Authors: AMITABH SHARMA(1), P J PHILIP(2), R C BHATTACHARJEE(3) firstname.lastname@example.org (1), email@example.com (2) (1) President, Asterix Consulting, Inc. Atlanta, GA, USA (2) & (3) Professor with NIT Kurukshetra, Haryana, INDIA
ABSTRACT India with its burgeoning middle class, escalating purchasing power, growing economy, favorable demographics, urbanization, changing tastes and raised aspirations presents a golden opportunity for multinational corporations to participate in the lucrative retail trade. The promise is to usher in sizable foreign investment, job growth, better pricing and profits for farmers, improved infrastructure, spruced-up supply chain and reduced wastage. But other global failures, secondary and primary data based empirical research over appreciable sample of professionals, employees, farmers and traders reveals just the contrary. Restrained governmental regulation and non-adherence to policy framework may yield to corrupt practices, siphoning of profit, flight of capital, paradigm shift in the national culture, wiping away small retailers, unfair competition, increased overall employment and unreasonable financial and political clout. It’s therefore imperative that firm regulatory norms are implemented to control the potentially inappropriate advances of MNCs and to ensure that their role benefits the country. Key words: retail, MNC, consumer, farmer, infrastructure, FDI, logistics
INTRODUCTION As defined by the International Labor Organization (ILO), a multi-national corporation (MNC) is one which has its operational headquarters based in one country with several operating branches in different other countries engaging in foreign direct investment, owning and controlling value added activities in more than one country. Apart from playing an important role in globalization and international relations, these multinational companies may even have notable influence in a country's economy as well as the world economy.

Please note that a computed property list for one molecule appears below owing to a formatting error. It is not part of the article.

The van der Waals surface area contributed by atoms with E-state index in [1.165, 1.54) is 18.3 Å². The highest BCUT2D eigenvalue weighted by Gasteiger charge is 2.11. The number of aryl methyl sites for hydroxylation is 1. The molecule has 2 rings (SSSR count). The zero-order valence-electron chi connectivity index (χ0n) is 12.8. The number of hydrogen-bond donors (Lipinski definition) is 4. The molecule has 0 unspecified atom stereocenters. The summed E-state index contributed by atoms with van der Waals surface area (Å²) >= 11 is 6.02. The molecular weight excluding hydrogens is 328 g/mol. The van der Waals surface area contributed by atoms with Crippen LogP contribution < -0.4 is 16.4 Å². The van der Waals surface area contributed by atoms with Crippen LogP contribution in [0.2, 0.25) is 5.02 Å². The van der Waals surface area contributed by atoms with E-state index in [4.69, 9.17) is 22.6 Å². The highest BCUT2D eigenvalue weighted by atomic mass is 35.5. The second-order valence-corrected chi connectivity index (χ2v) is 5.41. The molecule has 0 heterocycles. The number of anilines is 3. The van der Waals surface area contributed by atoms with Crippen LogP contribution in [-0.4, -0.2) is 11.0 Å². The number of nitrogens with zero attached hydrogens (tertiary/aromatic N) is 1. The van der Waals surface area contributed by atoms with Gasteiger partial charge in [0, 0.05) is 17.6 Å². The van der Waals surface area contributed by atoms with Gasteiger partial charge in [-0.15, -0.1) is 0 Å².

Objectives of the study a. To study the MNC initiatives in India’s retail sector b. To assess the impact of MNCs on India’s retail business & economy
Advent of MNCs in India MNC have existed in India since 1602 when The Dutch East India Company was established followed by British East India Company. Such companies came for trade but eventually taking advantage of Indian political conditions they gained power and ruled India until 1947. Postindependence, India restrictively allowed MNCs But not in multi-brand retail until an open door policy announced in recent past. There are a number of reasons why the multinational companies would want to enter India. Besides India’s huge market, a burgeoning middle class, India presents one of the fastest growing economies in the world. Other reasons: *1.2 billion population *Ranked 10th largest economy (4th largest in terms of purchasing power parity) *About 350 million middle class *GDP growth 7-8%: amongst the fastest growing economies in the world *Lucrative and diverse opportunities *Easier access to capital
CAGR 8% CAGR 5.5%
CAGR 8.6% CAGR 5.8%
FY00 (numbers in USD billions)
Evolution of Indian retail and Present Status Indian retail started with weekly markets and village fairs, traversed through convenience stores and mom/pop stores, cooperatives and public distribution outlets finally evolving into hyper/super markets, department stores, shopping malls and brand outlets.
Evolution of Indian Retail
Historical/rural reach Traditional reach Government supported Modern formats/ International
Exclusive brand outlets Hyper/super markets Department stores Shopping Malls PDS outlets Khaadi stores Cooperatives Convenience stores Mom & Pop Kiranas Weekly markets Village Fairs Melas
Source of entertainment